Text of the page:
German-born American Hudson River School Painter, 1830-1902
Bierstadt was born in Solingen, Germany. His family moved to New Bedford, Massachusetts, in 1833. He studied painting with the members of the D??sseldorf School in D??sseldorf, Germany from 1853 to 1857. He taught drawing and painting briefly before devoting himself to painting.
Bierstadt began making paintings in New England and upstate New York. In 1859, he traveled westward in the company of a Land Surveyor for the U.S. government, returning with sketches that would result in numerous finished paintings. In 1863 he returned west again, in the company of the author Fitz Hugh Ludlow, whose wife he would later marry. He continued to visit the American West throughout his career.
Though his paintings sold for princely sums, Bierstadt was not held in particularly high esteem by critics of his day. His use of uncommonly large canvases was thought to be an egotistical indulgence, as his paintings would invariably dwarf those of his contemporaries when they were displayed together. The romanticism evident in his choices of subject and in his use of light was felt to be excessive by contemporary critics. His paintings emphasized atmospheric elements like fog, clouds and mist to accentuate and complement the feel of his work. Bierstadt sometimes changed details of the landscape to inspire awe. The colors he used are also not always true. He painted what he believed is the way things should be: water is ultramarine, vegetation is lush and green, etc. The shift from foreground to background was very dramatic and there was almost no middle distance
Nonetheless, his paintings remain popular. He was a prolific artist, having completed over 500 (possibly as many as 4000) paintings during his lifetime, most of which have survived. Many are scattered through museums around the United States. Prints are available commercially for many. Original paintings themselves do occasionally come up for sale, at ever increasing prices. Related Paintings of Albert Bierstadt :. | A Storm in the Rocky Mountains, Mr. Rosalie | California Redwoods | Indian Encampment, Shoshone Village - in a riparian forest, western United States | The Yosemite Fall | Sacramento River Valley |
Related Artists:NEUFCHATEL Nicolas
Flemish-German painter (b. ca. 1527, Hennegau, d. 1590, N??rnberg)POTTER, Paulus
Dutch Baroque Era Painter, 1625-1654
Son of Pieter Potter. He was related through his mother, Aechtie Pouwels (d 1636), to the wealthy and powerful von Egmont and Semeyns families, who held important offices in Enkhuizen and at the court in The Hague. He worked in his father's studio in Amsterdam during the 1630s and, like him, painted history subjects that show the strong influence of Claes Moeyaert, with whom Paulus may also have studied. In the painting Abraham Returning from Canaan he adapted the landscape setting from an etching by Moses van Uyttenbroeck and the figures from works by Moeyaert from over ten years earlier. Significantly, however, he redistributed the numerous animals and figures that Moeyaert had aligned evenly across the frontal plane; Potter placed them to one side, permitting a view into the deep distance where other animals can be seen. Potter followed his father more than Moeyaert in searching for ways to integrate his figures with the landscape,Tivadar Kosztka Csontvary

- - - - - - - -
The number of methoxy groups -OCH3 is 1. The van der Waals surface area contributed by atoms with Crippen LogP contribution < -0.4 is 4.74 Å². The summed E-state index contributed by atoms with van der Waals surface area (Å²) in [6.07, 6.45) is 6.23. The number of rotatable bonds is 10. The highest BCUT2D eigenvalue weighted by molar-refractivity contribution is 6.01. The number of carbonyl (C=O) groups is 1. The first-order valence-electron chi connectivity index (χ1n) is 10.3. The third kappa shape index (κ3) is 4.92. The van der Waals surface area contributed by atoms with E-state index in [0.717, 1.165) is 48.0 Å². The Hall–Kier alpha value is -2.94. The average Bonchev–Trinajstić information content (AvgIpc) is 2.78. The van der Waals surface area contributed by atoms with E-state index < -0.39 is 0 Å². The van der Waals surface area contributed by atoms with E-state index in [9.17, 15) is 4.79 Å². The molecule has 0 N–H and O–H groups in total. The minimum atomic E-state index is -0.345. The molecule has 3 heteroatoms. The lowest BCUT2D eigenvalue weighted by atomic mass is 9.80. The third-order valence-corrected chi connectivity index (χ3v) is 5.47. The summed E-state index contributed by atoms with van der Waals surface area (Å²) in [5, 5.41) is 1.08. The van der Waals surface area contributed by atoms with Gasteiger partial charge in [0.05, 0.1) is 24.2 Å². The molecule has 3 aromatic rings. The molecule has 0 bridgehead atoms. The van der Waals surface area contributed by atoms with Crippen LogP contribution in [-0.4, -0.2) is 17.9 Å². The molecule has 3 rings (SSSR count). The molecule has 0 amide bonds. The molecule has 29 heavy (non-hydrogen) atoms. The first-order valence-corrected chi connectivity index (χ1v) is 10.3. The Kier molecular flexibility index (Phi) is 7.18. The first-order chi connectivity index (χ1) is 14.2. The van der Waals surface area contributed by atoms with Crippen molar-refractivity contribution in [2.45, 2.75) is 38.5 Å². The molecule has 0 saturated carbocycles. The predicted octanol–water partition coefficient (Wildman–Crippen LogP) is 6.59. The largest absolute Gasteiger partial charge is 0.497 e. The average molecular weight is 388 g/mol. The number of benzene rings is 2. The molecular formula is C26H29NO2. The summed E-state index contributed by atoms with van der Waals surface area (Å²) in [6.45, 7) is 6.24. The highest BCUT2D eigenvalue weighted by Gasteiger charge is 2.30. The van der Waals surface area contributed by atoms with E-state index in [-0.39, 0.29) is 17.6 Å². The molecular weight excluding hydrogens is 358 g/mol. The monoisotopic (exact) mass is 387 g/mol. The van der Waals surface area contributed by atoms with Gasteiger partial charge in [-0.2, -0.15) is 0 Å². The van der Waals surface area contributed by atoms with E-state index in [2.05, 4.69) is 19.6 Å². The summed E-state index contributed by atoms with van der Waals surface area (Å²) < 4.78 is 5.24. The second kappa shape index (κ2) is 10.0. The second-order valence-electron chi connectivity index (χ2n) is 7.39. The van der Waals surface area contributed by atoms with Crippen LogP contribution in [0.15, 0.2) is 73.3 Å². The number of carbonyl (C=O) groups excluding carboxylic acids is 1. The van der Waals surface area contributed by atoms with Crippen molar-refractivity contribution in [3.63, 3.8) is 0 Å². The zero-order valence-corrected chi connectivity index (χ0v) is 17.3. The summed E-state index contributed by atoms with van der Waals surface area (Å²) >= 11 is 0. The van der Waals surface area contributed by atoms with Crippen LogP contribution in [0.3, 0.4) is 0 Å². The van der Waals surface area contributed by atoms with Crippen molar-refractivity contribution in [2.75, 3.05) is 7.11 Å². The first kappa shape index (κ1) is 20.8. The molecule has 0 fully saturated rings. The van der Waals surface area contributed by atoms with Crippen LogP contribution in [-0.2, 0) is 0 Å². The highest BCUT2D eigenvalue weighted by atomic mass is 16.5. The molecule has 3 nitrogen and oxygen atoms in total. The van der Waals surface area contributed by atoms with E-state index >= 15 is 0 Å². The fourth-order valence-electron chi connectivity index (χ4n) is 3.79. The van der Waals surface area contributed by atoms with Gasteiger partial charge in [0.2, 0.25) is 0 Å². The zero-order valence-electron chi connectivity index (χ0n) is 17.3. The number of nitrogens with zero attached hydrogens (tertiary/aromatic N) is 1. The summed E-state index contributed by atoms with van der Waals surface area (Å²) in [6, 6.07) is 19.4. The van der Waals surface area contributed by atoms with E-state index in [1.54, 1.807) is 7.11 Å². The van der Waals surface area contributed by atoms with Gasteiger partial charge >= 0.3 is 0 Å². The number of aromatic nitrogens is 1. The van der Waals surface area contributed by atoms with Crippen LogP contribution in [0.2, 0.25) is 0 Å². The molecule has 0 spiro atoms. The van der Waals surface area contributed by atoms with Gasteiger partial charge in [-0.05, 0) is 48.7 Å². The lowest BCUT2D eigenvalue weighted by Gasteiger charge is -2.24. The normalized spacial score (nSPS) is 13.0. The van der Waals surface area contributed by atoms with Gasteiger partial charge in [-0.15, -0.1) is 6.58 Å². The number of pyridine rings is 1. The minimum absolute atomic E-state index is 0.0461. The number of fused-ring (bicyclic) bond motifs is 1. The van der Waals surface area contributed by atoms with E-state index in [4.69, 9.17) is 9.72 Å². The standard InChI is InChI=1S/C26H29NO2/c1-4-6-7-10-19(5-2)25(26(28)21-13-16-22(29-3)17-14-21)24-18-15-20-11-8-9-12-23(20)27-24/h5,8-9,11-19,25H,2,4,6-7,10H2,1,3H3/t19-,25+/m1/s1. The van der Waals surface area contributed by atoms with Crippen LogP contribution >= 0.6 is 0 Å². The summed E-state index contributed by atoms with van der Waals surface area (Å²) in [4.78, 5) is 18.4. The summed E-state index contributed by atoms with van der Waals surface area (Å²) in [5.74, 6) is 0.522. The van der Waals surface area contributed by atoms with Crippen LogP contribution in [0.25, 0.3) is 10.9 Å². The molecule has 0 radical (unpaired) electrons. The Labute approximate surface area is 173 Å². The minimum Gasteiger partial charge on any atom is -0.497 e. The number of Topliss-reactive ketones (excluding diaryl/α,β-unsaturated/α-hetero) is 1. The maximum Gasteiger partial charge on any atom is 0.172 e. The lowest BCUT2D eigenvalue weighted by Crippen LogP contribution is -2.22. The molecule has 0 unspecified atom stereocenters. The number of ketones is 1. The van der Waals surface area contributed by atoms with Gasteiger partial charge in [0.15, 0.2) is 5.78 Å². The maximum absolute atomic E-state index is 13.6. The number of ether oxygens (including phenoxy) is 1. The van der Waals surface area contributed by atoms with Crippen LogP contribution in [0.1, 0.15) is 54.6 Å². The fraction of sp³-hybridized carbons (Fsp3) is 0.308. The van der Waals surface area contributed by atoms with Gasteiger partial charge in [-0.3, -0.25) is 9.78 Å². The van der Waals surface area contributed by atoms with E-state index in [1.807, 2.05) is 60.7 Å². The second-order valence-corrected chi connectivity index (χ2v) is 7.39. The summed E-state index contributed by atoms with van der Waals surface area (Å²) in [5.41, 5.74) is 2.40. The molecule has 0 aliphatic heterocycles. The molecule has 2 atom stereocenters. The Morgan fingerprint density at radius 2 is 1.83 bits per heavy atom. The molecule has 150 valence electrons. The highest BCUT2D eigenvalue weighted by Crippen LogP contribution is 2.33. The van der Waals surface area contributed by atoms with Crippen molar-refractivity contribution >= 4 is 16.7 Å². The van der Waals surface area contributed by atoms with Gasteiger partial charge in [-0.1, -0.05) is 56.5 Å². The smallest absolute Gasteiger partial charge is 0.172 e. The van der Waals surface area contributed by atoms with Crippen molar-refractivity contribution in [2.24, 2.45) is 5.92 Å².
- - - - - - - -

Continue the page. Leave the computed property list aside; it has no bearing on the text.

born 1853 - d. 1919) was a Hungarian painter. He was one of the first Hungarian painters to become well known in Europe.
Csontvery was born on 5 July 1853 in Kisszeben, Seros County, Kingdom of Hungary (today Sabinov, Slovakia), and died 20 June 1919 in Budapest. His ancestors were Poles who settled down in Hungary. Although Csontvery was obsessed with his Magyar roots, he himself grew up speaking Slovak mixed with German. He was a pharmacist until his twenties. On a hot sunny afternoon, 13 October 1880, e when he was 27 years old e he experienced a mystic vision. He heard a voice saying "you will be the greatest sunway painter, greater than Raphael!" He took journeys around Europe, visited the galleries of the Vatican, then went home to collect money for his journeys working as an apothecary. From 1890 onwards he traveled around the world. He visited Paris, the Mediterraneum (Dalmatia, Italy, Greece), North Africa and the Middle East (Lebanon, Palestine, Egypt, Syria) and painted pictures. He painted his major works between 1903 and 1909. He had some exhibitions in Paris (1907) and Western Europe. Most of the critics in Western Europe recognized his abilities, art and congeniality, but in the Kingdom of Hungary during his life he was considered to be an eccentric crank for several reasons, e. g. for his vegetarianism, anti-alcoholism, anti-nicotinism, pacifism, his latent, but more and more apparent schizophrenia and his cloudy, prophetic writings and pamphlets about his life (Curriculum), genius (The Authority, The Genius) and religious philosophy (The Positivum). Even though later he was acclaimed, during his lifetime Csontvery's visionary, expressionistic style found little understanding. A loner by nature, the master's mental balance was upset by his efailuree impairing his creative power. Little did he know that some years after his death, an entire museum in Paris, Hungary, would be devoted to his paintings, and that worldwide appreciation of his works would be in constant ascendancy. Many painters, e.g. Picasso added a stone to Csontvery's cairn.